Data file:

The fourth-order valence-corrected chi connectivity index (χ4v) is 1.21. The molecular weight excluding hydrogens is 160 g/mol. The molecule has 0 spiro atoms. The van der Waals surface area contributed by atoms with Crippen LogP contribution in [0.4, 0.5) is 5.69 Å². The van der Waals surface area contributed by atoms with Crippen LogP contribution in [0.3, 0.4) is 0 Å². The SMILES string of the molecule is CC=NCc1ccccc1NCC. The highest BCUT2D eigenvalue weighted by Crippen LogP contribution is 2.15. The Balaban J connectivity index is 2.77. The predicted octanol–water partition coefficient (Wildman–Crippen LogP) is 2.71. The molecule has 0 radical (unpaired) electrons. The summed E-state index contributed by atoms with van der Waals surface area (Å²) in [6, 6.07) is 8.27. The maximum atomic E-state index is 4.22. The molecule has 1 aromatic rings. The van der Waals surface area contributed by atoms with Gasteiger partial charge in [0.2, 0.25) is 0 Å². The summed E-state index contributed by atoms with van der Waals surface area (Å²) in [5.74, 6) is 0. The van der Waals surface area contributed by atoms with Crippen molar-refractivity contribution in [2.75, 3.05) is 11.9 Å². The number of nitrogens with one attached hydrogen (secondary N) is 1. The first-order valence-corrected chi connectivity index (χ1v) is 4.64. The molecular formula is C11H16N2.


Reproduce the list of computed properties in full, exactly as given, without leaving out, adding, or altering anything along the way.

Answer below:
The fourth-order valence-corrected chi connectivity index (χ4v) is 1.21. The molecular weight excluding hydrogens is 160 g/mol. The molecule has 0 spiro atoms. The van der Waals surface area contributed by atoms with Crippen LogP contribution in [0.4, 0.5) is 5.69 Å². The van der Waals surface area contributed by atoms with Crippen LogP contribution in [0.3, 0.4) is 0 Å². The SMILES string of the molecule is CC=NCc1ccccc1NCC. The highest BCUT2D eigenvalue weighted by Crippen LogP contribution is 2.15. The Balaban J connectivity index is 2.77. The predicted octanol–water partition coefficient (Wildman–Crippen LogP) is 2.71. The molecule has 0 radical (unpaired) electrons. The summed E-state index contributed by atoms with van der Waals surface area (Å²) in [6, 6.07) is 8.27. The maximum atomic E-state index is 4.22. The molecule has 1 aromatic rings. The van der Waals surface area contributed by atoms with Gasteiger partial charge in [0.2, 0.25) is 0 Å². The summed E-state index contributed by atoms with van der Waals surface area (Å²) in [5.74, 6) is 0. The van der Waals surface area contributed by atoms with Crippen molar-refractivity contribution in [2.75, 3.05) is 11.9 Å². The number of nitrogens with one attached hydrogen (secondary N) is 1. The first-order valence-corrected chi connectivity index (χ1v) is 4.64. The molecular formula is C11H16N2.